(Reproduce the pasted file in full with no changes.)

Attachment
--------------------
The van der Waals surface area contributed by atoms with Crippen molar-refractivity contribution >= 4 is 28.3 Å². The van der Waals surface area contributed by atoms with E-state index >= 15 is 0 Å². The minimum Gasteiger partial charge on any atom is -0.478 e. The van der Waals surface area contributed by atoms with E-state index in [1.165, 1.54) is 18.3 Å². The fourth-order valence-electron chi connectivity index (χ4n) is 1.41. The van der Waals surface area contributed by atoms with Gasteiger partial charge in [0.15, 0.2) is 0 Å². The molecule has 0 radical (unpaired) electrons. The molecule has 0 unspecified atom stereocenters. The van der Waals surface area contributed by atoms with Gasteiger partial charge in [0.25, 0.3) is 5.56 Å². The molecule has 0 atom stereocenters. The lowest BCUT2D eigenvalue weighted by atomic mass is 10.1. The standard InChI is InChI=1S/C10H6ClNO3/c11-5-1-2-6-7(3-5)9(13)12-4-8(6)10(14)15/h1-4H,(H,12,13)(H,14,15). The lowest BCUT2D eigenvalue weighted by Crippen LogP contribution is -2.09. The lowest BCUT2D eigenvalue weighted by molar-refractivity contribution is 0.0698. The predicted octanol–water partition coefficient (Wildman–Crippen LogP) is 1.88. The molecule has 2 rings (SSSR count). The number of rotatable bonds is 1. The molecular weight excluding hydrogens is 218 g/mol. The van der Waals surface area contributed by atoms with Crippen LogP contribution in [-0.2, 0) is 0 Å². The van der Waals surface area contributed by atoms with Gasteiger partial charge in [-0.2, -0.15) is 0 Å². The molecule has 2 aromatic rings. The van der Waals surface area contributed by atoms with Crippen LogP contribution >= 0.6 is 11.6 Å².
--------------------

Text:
The van der Waals surface area contributed by atoms with Crippen molar-refractivity contribution >= 4 is 28.3 Å². The van der Waals surface area contributed by atoms with E-state index >= 15 is 0 Å². The minimum Gasteiger partial charge on any atom is -0.478 e. The van der Waals surface area contributed by atoms with E-state index in [1.165, 1.54) is 18.3 Å². The fourth-order valence-electron chi connectivity index (χ4n) is 1.41. The van der Waals surface area contributed by atoms with Gasteiger partial charge in [0.15, 0.2) is 0 Å². The molecule has 0 radical (unpaired) electrons. The molecule has 0 unspecified atom stereocenters. The van der Waals surface area contributed by atoms with Gasteiger partial charge in [0.25, 0.3) is 5.56 Å². The molecule has 0 atom stereocenters. The lowest BCUT2D eigenvalue weighted by atomic mass is 10.1. The standard InChI is InChI=1S/C10H6ClNO3/c11-5-1-2-6-7(3-5)9(13)12-4-8(6)10(14)15/h1-4H,(H,12,13)(H,14,15). The lowest BCUT2D eigenvalue weighted by Crippen LogP contribution is -2.09. The lowest BCUT2D eigenvalue weighted by molar-refractivity contribution is 0.0698. The predicted octanol–water partition coefficient (Wildman–Crippen LogP) is 1.88. The molecule has 2 rings (SSSR count). The number of rotatable bonds is 1. The molecular weight excluding hydrogens is 218 g/mol. The van der Waals surface area contributed by atoms with Crippen LogP contribution in [-0.2, 0) is 0 Å². The van der Waals surface area contributed by atoms with Gasteiger partial charge in [-0.2, -0.15) is 0 Å². The molecule has 2 aromatic rings. The van der Waals surface area contributed by atoms with Crippen LogP contribution >= 0.6 is 11.6 Å².